National Oceanic and
Atmospheric Administration
United States Department of Commerce


FY 2006

Empirical temperature-based estimates of variability in the oceanic uptake of CO2 over the last two decades

Park, G.-H., K. Lee, R. Wanninkhof, and R.A. Feely

J. Geophys. Res., 111(C7), C07S0, doi: 10.1029/2005JC003090 (2006)

We infer the year-to-year variability of net global air-sea CO fluxes from observed interannual changes in wind speed and estimated differences in CO partial pressure between surface seawater (pCO2SW) and the overlying atmosphere. Changes in pCO2SW are estimated from changes in sea surface temperature via seasonal algorithms that relate pCO2SW to sea surface temperature. Our diagnostic model yields an interannual variability of ±0.18 petagrams (1, Pg = 10 grams) of carbon per year for the period 1982-2001. El Niño Southern Oscillation-induced changes in the equatorial efflux contribute approximately 70% of the diagnostic modeled global variability. Regional flux anomalies for areas outside the equatorial Pacific are found to neither systematically reinforce nor counteract each other during times of transition from El Niño years to normal years. The interannual variability of ±0.18 Pg C yr obtained in the present work is at the low end of previous estimates that falls in the range of ±0.2 to ±0.5 Pg C yr. Of the previous estimates, lower values are generally estimated from global ocean circulation-biogeochemical models, while higher values are derived from atmospheric inversion models constrained by atmospheric CO2 observations. Comparisons of our modeled results with two time series data sets and equatorial Pacific data suggest that our diagnostic model is not able to capture the full range of pCO2SW variations; this is probably due to the inability of the empirical model to fully account for changes in surface pCO2SW related to ocean biological and physical processes. The small interannual variability in our modeled fluxes suggests that observed year-to-year variations in the rate of atmospheric CO increase are primarily caused by changes in the rate of CO uptake by the land biosphere.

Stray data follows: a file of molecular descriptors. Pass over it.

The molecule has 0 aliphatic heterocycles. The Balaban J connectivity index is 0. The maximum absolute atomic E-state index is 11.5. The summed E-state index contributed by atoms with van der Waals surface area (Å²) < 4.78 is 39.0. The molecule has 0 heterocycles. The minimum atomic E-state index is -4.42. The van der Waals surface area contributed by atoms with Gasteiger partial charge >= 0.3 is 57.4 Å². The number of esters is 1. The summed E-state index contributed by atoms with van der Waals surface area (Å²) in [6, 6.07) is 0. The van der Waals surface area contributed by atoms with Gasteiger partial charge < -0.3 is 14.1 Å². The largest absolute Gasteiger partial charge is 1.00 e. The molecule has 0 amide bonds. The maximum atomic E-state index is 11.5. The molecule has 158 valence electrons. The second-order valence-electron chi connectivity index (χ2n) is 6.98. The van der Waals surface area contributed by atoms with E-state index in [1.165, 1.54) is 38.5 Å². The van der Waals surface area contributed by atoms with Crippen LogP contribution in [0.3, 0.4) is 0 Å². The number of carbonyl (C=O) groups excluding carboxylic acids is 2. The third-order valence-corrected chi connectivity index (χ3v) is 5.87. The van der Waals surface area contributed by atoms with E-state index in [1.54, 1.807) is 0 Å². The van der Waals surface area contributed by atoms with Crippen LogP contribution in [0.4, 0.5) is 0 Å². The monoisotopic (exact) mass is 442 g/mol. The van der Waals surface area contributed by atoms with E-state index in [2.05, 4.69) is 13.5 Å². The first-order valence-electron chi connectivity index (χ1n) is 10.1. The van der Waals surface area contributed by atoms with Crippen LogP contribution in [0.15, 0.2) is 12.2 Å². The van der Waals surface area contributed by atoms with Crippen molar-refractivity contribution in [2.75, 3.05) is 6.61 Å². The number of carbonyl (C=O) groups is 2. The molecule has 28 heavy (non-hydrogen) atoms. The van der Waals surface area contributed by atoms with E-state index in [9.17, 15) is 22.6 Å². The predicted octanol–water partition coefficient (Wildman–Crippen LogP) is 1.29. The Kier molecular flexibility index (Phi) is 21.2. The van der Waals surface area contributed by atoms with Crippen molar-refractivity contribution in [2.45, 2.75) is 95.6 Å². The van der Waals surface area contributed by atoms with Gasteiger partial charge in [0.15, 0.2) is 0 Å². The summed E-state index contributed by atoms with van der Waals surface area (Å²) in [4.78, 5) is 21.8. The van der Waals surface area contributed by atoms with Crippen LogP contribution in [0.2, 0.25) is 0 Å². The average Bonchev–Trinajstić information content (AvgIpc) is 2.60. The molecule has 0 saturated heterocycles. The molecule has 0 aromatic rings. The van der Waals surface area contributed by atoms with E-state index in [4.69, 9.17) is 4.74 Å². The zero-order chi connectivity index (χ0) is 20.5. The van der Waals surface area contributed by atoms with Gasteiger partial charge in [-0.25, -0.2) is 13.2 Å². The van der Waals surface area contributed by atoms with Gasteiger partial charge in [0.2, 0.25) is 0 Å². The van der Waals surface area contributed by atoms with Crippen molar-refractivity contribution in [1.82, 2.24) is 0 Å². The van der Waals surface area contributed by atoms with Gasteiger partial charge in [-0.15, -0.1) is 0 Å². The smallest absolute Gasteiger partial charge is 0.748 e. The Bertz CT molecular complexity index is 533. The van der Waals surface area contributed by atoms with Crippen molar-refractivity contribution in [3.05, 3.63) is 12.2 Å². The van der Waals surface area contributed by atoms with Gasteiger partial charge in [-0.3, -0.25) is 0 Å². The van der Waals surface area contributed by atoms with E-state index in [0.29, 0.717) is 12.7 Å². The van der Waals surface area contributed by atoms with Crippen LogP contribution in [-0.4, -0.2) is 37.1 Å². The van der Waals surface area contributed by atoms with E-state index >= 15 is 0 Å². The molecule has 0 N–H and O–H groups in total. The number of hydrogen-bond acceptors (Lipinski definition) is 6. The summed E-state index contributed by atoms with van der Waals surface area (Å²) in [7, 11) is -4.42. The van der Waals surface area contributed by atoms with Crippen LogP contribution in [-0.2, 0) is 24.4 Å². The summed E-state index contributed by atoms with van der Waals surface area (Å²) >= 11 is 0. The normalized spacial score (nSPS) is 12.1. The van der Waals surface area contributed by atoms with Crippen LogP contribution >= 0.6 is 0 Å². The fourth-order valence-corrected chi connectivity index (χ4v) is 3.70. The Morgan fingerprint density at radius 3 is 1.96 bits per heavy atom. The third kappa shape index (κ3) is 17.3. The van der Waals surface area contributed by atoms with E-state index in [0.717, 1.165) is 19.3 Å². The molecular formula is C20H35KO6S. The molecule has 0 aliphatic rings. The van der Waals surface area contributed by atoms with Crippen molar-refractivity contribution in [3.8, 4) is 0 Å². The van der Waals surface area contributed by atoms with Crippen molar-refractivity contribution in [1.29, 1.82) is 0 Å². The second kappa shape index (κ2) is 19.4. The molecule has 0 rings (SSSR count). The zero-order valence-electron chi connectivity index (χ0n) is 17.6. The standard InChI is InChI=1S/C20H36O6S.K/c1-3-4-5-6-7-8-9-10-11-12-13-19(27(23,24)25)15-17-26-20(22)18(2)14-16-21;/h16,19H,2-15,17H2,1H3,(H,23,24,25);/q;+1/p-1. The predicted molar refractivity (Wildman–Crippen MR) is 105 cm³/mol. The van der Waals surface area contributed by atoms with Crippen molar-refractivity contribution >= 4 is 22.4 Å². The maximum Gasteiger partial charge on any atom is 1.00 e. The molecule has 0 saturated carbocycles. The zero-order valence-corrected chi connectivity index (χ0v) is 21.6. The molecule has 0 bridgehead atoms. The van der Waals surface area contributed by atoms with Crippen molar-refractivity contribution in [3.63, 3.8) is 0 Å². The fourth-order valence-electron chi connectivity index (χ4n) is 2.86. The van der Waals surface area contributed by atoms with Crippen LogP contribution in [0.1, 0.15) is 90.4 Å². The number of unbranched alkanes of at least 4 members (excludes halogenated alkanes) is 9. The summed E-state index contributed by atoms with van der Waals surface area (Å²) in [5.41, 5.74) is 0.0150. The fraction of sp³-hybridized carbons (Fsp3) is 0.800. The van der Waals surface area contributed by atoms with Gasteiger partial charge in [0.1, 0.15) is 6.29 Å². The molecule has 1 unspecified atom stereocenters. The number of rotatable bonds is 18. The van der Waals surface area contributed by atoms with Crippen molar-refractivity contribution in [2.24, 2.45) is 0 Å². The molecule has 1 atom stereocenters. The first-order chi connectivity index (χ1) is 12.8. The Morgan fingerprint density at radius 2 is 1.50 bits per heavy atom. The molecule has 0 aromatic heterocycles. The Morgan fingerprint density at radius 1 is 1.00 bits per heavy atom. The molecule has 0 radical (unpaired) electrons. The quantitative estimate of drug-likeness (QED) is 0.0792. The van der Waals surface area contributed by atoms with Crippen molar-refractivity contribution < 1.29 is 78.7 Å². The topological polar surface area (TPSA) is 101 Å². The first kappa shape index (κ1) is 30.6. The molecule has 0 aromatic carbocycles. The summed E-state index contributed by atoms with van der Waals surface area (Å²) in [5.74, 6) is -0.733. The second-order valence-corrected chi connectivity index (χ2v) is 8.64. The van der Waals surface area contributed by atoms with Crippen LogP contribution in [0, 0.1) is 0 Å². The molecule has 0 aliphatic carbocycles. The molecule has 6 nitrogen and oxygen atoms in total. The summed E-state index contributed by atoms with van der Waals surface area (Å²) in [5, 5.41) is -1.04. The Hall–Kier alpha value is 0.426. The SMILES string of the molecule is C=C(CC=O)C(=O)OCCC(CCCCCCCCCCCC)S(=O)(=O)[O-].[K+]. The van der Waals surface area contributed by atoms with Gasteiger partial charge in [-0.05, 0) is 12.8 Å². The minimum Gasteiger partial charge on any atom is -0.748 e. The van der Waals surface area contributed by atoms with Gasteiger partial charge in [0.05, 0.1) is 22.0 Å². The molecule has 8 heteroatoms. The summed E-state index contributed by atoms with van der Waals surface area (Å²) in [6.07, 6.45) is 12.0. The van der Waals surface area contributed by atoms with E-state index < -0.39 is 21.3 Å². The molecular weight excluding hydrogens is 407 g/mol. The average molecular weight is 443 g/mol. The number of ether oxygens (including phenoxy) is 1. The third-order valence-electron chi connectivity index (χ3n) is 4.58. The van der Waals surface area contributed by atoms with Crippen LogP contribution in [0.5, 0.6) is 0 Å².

Feature Publications | Outstanding Scientific Publications

Contact Sandra Bigley |